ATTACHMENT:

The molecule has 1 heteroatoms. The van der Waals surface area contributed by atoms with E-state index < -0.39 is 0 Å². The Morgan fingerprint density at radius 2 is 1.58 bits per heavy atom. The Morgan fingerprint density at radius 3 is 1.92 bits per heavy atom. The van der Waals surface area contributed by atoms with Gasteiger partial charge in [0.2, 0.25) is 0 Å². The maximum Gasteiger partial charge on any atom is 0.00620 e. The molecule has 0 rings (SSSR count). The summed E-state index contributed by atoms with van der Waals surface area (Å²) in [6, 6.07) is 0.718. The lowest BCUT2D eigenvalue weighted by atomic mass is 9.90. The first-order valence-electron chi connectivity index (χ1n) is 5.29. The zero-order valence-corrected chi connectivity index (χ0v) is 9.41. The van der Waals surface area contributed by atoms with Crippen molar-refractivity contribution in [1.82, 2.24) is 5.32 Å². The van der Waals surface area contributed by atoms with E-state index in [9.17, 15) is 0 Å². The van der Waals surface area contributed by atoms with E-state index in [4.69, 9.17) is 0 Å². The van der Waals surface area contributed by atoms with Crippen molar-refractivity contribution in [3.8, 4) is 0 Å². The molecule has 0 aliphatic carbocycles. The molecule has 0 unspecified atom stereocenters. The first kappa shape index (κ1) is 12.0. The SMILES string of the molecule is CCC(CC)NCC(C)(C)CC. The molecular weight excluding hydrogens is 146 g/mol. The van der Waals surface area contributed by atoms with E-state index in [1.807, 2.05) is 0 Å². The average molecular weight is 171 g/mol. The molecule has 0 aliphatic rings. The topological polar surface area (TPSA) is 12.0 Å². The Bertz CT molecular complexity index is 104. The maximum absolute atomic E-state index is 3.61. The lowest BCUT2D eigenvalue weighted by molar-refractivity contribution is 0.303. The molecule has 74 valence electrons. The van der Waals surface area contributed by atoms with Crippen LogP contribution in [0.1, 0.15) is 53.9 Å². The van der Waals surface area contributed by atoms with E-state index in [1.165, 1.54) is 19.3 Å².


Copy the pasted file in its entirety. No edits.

The molecule has 1 heteroatoms. The van der Waals surface area contributed by atoms with E-state index < -0.39 is 0 Å². The Morgan fingerprint density at radius 2 is 1.58 bits per heavy atom. The Morgan fingerprint density at radius 3 is 1.92 bits per heavy atom. The van der Waals surface area contributed by atoms with Gasteiger partial charge in [0.2, 0.25) is 0 Å². The maximum Gasteiger partial charge on any atom is 0.00620 e. The molecule has 0 rings (SSSR count). The summed E-state index contributed by atoms with van der Waals surface area (Å²) in [6, 6.07) is 0.718. The lowest BCUT2D eigenvalue weighted by atomic mass is 9.90. The first-order valence-electron chi connectivity index (χ1n) is 5.29. The zero-order valence-corrected chi connectivity index (χ0v) is 9.41. The van der Waals surface area contributed by atoms with Crippen molar-refractivity contribution in [1.82, 2.24) is 5.32 Å². The van der Waals surface area contributed by atoms with E-state index in [9.17, 15) is 0 Å². The van der Waals surface area contributed by atoms with E-state index in [4.69, 9.17) is 0 Å². The van der Waals surface area contributed by atoms with Crippen molar-refractivity contribution in [3.8, 4) is 0 Å². The molecule has 0 aliphatic carbocycles. The molecule has 0 unspecified atom stereocenters. The first kappa shape index (κ1) is 12.0. The SMILES string of the molecule is CCC(CC)NCC(C)(C)CC. The molecular weight excluding hydrogens is 146 g/mol. The van der Waals surface area contributed by atoms with E-state index in [1.807, 2.05) is 0 Å². The average molecular weight is 171 g/mol. The molecule has 0 aliphatic rings. The topological polar surface area (TPSA) is 12.0 Å². The Bertz CT molecular complexity index is 104. The maximum absolute atomic E-state index is 3.61. The lowest BCUT2D eigenvalue weighted by molar-refractivity contribution is 0.303. The molecule has 74 valence electrons. The van der Waals surface area contributed by atoms with Crippen LogP contribution in [0.1, 0.15) is 53.9 Å². The van der Waals surface area contributed by atoms with E-state index in [1.165, 1.54) is 19.3 Å².